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Perfectly Imperfect: 6 Signs You Have Toxic Perfectionism & 5 Ways To Let It Go

Photo: Anna Shvets – Pexels

When I became a teen mom, I was judged by everyone around me. People thought my life had been ruined by my own actions. Others guessed that I was headed down a long road filled with disappointments and dead ends. That’s where my perfectionism anxiety first started.

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Professor and Writer Brené Brown once said, “When perfectionism is driving, shame is always riding shotgun, and fear is the annoying backseat driver.” People who strive to be perfect in everything they do usually come from a place of shame, overcompensating for something that made them feel ‘less than’.

They fear that stigma will stay with them forever and do everything in their power to mute it by accomplishing more and being everything to everyone. That fear of failure links perfectionism and anxiety together in your subconscious mind.

Video: YouTube – The Perfectionist Trap

Here are 6 signs that you are a perfectionist:

The anxious perfectionist believes that if they show they are perfect in every way, whether it be looks, work, personal relationships, or in what material possessions they have, they never have to deal with shame and criticism. Brown refers to it as the “20-ton shield”, meaning that it will protect you against the unwanted blame, hurt, and ridicule, but is also a heavy burden to carry.

Perfectionism is based on external validation. You want to do your best because you are overly concerned about what people will think. The perfectionism isn’t based on who you authentically want to be as a person, but more on how you want to be seen by the outside world.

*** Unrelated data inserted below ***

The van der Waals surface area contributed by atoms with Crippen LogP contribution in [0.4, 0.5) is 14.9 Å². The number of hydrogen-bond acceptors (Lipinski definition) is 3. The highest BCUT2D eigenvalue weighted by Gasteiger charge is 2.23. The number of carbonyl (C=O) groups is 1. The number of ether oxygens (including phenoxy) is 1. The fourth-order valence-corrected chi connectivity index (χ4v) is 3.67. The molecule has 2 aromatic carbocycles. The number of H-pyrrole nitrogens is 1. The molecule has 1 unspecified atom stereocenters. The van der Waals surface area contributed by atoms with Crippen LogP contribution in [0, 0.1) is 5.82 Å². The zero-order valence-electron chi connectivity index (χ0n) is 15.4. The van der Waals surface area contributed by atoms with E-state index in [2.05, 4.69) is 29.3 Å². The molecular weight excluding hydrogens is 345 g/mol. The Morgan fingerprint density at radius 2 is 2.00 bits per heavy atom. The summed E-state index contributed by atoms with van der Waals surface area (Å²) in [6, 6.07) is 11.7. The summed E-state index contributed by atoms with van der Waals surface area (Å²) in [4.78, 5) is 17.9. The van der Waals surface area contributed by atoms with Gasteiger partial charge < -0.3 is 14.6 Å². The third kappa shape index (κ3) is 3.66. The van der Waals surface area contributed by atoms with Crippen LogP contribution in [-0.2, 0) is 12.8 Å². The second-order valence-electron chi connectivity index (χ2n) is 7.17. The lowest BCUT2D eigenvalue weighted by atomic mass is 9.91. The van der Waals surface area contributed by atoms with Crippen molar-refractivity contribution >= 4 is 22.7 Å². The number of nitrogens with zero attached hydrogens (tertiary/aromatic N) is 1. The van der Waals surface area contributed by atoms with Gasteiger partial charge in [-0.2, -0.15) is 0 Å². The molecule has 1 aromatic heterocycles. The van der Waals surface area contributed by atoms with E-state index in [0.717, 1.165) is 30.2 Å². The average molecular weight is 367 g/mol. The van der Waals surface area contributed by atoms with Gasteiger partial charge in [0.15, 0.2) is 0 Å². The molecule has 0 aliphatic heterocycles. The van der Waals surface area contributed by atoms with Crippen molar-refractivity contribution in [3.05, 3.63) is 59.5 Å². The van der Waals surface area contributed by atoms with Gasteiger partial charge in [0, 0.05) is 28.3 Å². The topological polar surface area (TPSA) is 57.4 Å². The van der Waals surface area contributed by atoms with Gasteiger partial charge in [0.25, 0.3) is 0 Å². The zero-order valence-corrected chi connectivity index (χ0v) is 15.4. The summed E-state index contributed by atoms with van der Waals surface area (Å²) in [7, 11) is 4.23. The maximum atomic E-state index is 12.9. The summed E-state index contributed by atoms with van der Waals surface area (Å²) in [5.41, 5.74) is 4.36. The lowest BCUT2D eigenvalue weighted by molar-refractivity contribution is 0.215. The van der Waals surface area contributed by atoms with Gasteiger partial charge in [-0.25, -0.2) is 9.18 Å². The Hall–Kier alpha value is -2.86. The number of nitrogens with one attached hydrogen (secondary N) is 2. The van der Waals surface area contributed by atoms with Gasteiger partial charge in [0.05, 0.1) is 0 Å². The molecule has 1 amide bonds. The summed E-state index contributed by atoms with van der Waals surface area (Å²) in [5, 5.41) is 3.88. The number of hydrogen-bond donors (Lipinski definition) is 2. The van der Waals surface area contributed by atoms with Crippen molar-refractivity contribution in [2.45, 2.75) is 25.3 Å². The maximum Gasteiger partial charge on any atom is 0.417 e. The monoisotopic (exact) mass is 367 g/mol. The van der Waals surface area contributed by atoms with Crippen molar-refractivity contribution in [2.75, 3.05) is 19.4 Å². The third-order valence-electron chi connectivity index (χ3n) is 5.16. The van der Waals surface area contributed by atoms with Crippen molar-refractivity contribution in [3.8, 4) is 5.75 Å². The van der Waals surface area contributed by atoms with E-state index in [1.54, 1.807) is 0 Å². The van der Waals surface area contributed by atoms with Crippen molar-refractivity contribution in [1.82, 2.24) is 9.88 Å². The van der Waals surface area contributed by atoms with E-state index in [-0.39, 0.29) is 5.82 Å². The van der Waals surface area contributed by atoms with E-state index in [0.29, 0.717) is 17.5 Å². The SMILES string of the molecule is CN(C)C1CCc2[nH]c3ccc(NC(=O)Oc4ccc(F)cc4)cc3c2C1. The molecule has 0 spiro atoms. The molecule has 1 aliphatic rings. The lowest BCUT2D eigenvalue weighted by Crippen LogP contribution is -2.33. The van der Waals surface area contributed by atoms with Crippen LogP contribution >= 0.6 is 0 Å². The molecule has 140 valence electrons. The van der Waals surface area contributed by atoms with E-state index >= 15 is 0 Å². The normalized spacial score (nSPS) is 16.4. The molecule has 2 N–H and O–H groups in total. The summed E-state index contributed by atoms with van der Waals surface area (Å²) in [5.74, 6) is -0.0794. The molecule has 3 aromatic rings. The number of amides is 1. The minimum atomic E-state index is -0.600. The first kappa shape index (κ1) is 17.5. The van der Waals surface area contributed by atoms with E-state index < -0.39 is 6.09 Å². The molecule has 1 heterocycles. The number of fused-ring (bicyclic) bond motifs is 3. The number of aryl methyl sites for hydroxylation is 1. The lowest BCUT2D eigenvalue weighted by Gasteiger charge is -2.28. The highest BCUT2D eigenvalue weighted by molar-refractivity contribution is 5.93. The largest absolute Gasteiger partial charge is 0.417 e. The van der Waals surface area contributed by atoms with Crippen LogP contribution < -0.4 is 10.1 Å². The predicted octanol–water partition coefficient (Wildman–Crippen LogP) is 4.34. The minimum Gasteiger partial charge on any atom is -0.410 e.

Now that we know the ‘why’, let’s talk about some signals that might let you know that you have obsessive compulsive perfectionism.

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1. You have perfectionism procrastination.

Perfectionism and procrastination seem as if they shouldn’t be in the same sentence. But because you have the need to get it right, your perfectionist behavior can show up as ‘analysis paralysis’, a state where you overthink every minute detail. This can lead to falling behind or being so scared to fail that you avoid the task altogether.

2. You desperately need approval.

Obsessive perfectionism makes you prioritize validation and approval from others. You don’t get the same feeling of accomplishment when you know you’ve done something well as you do when someone else compliments your achievements.

3. You either win or lose. There is no gray area.

People afflicted with compulsive perfectionism have an “all or nothing” mentality. Think of the famous quote from Ricky Bobby in Talladega Nights, “If you’re not first, you’re last.” Perfectionists equate success with being number one. Anything less is unacceptable.

4. You judge others too harshly.